The prospective study was carried out during May 2010 and December 2011. It was approved by the local research ethics committee and informed consent was obtained for each subjects. RFA was performed on 186 consecutive HCC patients; all of them had histopathological confirmation and did not have surgery indication or willingness. Patients included in this study had a tumor diameter equaling or less than 3 cm and the number of masses was ≤2. Exclusion criteria included: (1) patients could not hold their breathing; (2) the distance between lesion and skin greater than 8.0 cm; (3) lesions close to heart and big vessels such as aorta and inferior vena cava; (4) lesions close to dome of diaphragm (within a distance of approximately 5 cm) and lesions obscured by gas in intestine. 83 HCC masses in 72 patients satisfied the above inclusion and exclusion criteria. Of these patients, 61 patients showed single HCC mass, 8 patients had two HCC masses, and 3 patients had one recurred HCC mass after RFA. HCC patients with comorbidities of liver fibrosis (≤stage F3) due to hepatitis B or C and liver cirrhosis (stage F4) accounted for 83.3% (60/72) of the sample size.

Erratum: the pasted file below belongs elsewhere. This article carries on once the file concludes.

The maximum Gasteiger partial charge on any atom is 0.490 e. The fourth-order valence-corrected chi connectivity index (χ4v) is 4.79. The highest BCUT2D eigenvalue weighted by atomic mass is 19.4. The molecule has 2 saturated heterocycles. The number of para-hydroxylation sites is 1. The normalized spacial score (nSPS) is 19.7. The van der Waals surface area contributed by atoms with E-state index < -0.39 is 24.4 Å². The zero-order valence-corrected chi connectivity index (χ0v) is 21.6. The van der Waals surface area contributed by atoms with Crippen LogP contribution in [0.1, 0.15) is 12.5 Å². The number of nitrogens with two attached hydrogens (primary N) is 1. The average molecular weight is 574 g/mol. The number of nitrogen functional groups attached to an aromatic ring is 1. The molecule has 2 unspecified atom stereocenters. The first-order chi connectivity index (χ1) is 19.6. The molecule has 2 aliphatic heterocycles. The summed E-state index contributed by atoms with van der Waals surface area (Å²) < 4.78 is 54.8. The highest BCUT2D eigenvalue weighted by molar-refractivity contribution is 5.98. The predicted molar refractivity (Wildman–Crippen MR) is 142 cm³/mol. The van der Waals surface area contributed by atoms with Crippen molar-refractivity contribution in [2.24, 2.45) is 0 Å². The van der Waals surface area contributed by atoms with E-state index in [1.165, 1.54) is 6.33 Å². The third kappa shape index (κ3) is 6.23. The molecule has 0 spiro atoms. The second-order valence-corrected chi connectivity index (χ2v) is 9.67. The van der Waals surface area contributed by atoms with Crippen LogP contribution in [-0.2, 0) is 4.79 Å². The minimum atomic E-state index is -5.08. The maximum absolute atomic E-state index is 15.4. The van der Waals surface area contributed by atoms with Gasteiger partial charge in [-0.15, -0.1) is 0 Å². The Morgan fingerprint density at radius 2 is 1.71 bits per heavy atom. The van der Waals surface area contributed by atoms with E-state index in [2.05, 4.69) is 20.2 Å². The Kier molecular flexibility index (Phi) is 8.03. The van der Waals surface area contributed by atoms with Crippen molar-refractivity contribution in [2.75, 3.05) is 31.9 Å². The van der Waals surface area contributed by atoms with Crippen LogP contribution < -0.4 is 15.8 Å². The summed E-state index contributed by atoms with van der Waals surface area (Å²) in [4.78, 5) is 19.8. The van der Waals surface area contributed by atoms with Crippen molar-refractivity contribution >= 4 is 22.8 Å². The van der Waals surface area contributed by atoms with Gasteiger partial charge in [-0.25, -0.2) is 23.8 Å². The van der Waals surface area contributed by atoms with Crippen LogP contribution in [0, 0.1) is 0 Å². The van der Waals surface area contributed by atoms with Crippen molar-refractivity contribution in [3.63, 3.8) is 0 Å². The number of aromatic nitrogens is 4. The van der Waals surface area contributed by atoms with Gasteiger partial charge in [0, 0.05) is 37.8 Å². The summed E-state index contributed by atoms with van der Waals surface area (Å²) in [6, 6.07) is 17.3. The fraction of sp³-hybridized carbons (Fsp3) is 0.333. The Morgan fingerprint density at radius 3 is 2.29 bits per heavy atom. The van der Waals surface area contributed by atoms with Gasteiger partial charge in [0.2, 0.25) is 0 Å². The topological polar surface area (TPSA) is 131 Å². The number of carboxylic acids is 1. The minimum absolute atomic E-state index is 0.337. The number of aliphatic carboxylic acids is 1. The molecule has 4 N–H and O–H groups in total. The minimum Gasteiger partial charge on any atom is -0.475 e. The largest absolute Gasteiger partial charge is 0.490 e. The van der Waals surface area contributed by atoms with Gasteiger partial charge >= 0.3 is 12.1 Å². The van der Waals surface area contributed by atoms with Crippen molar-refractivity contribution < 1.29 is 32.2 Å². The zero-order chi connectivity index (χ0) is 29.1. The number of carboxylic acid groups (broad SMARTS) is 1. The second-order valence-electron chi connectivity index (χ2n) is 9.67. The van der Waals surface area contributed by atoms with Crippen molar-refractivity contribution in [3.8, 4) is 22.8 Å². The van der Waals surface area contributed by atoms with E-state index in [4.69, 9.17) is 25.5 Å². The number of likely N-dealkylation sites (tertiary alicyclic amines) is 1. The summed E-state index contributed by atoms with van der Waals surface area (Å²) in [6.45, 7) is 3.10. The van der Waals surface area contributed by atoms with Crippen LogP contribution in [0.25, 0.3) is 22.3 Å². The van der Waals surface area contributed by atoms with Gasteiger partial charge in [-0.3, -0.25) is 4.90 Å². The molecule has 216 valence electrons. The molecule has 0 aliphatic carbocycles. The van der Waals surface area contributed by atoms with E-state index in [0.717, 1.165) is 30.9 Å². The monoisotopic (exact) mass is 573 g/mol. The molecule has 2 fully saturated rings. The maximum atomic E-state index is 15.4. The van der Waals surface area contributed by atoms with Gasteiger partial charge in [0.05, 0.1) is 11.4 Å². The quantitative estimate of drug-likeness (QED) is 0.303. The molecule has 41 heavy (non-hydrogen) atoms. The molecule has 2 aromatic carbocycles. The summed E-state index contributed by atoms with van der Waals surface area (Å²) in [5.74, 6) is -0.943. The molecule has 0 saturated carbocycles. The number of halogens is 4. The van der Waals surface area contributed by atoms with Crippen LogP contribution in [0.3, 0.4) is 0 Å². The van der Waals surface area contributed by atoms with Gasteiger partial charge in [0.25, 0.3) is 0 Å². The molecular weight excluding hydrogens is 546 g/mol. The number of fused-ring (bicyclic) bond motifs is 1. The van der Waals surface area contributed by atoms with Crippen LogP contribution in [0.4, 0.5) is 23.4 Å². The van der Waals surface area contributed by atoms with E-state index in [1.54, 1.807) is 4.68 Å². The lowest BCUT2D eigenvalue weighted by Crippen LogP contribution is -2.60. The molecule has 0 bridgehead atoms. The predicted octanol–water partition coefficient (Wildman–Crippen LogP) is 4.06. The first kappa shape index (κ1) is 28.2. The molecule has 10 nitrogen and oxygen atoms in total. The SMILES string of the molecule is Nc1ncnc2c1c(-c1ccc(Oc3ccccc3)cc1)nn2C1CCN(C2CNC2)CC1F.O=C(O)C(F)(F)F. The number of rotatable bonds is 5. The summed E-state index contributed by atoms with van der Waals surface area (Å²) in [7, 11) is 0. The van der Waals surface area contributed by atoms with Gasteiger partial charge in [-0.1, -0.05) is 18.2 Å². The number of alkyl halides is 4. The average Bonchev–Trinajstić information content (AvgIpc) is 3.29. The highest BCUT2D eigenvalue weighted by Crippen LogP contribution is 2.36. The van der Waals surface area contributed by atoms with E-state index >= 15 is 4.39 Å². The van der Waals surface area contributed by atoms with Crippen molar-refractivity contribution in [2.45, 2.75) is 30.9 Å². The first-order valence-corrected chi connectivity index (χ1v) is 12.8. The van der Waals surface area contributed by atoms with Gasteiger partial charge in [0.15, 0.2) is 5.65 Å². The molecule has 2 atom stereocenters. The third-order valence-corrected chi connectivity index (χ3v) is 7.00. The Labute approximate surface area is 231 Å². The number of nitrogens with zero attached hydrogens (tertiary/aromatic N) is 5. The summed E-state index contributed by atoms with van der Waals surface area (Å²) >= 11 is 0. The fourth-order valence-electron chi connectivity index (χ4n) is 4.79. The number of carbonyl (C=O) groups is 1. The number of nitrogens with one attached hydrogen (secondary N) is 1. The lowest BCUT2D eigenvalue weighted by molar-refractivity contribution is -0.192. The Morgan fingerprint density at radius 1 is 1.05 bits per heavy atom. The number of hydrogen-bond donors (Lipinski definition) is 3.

2.2. Acoustic Radiation Force Impulse Method